April 15, 2020 at 9:21 am

Schenk Article Examines Impacts of Climatic Variability on Northward Flowing Rivers

Xizhen "Jenny" Schenk, portrait

Dr. Xizhen “Jenny” Schenk

Dr. Xizhen “Jenny” Schenk authored an article in the journal River Research and Applications on “Impacts of climatic variability on northward flowing rivers in North America, using a paired basin approach.”

Schenk is Assistant Professor of Instruction in Geological Sciences at Ohio University.

Northward flowing rivers in continental mid- or high-latitude regions, such as the Red River in North America, are most vulnerable to an early warming trend in terms of flood risk because warmer average winter temperatures and earlier spring onset lead to more mid-winter thaws, rain-on-snow events, and heavy rainfall events on frozen ground, Schenk says. As melting water in the south moves downstream to the still frozen river channel in the north, earlier spring and ice-jam floods occur.

In recent decades, in particular, communities along the Red River experienced detrimental floods, such as the floods in 2009, 2010, and 2011 that were ranked as three of the six largest floods in its 100 years’ record.

To better prepare future river management and flood mitigation activities in a changing climate, it is urgent to understand how flood-related variables evolved temporally and spatially.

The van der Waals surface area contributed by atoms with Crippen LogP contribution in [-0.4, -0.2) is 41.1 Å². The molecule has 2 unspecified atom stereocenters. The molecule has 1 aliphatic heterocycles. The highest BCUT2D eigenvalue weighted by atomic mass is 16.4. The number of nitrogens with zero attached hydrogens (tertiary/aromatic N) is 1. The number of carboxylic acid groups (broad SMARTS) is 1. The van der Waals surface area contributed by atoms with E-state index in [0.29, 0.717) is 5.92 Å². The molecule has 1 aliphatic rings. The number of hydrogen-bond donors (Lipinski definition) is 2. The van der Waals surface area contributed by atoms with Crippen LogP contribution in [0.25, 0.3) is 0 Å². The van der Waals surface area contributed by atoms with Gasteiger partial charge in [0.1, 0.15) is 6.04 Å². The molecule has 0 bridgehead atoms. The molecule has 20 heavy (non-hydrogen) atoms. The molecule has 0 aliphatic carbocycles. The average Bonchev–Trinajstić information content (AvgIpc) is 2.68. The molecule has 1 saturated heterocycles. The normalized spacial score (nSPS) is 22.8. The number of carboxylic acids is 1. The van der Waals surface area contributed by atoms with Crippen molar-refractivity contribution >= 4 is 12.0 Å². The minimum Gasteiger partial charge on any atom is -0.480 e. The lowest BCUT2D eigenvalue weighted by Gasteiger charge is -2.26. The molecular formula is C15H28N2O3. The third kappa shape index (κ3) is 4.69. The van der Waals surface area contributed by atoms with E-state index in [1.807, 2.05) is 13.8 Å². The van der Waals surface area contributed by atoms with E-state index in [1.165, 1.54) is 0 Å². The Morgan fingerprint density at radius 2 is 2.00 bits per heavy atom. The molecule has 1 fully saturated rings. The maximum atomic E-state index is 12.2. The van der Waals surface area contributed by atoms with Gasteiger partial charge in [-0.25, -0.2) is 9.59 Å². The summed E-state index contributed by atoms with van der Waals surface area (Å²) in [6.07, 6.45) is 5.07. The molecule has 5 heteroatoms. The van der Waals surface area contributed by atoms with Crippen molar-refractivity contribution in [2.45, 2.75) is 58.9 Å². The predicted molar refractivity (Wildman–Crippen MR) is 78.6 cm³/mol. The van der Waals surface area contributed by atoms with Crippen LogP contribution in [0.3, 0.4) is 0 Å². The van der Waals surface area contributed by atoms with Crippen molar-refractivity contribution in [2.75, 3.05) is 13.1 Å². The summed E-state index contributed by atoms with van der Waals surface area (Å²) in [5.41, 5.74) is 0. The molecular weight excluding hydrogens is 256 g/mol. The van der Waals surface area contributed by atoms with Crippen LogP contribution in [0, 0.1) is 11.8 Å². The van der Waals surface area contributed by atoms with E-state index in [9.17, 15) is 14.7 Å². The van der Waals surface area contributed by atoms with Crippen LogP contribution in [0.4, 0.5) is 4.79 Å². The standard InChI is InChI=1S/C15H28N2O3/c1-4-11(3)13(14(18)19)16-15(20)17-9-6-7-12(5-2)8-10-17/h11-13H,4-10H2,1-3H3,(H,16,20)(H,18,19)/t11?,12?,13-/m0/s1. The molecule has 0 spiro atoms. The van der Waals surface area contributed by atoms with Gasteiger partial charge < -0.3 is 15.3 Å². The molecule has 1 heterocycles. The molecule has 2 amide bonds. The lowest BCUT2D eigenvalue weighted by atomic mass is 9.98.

Abstract: Northward flowing rivers are the most vulnerable system to a general early warming trend in terms of flood risk. In a changing climate, how well we understand the variability of precipitation and streamflow and the correspondence between them determines the appropriateness and efficiency of river engineering activities, flood control structures, and water resource management policies. Using both time and frequency domain approaches, this study investigated variations and periodicities in precipitation and discharge of two neighboring northward flowing river basins, the Red River of the North (referred to hereafter as the Red River) basin and the Little Missouri River basin in North America. Additionally, this study also characterized whether the most dominant quasiperiodic climate variation El Niño Southern Oscillation (ENSO) affected regional precipitation and streamflow. Results indicated that the southern and central Red River basin experienced significant increases in precipitation and discharge, particularly in cold season, while the Little Missouri River basin had no statistically significant change in precipitation or discharge. The global atmospheric oscillation ENSO had little effects on the regional precipitation and streamflow increases in the Red River basin. Furthermore, strong spectral coherences and prominent annual/semi-annual periodicities in precipitation and discharge were revealed, confirming how precipitation determines frequency peaks and primary oscillation cycles of discharges in both basins. By removing broad-scale climatic driver, this study indicated that some local forcing is most likely responsible for the excessive water abundances in the Red River basin, among which agriculture land usages stand out to be the most promising driver.

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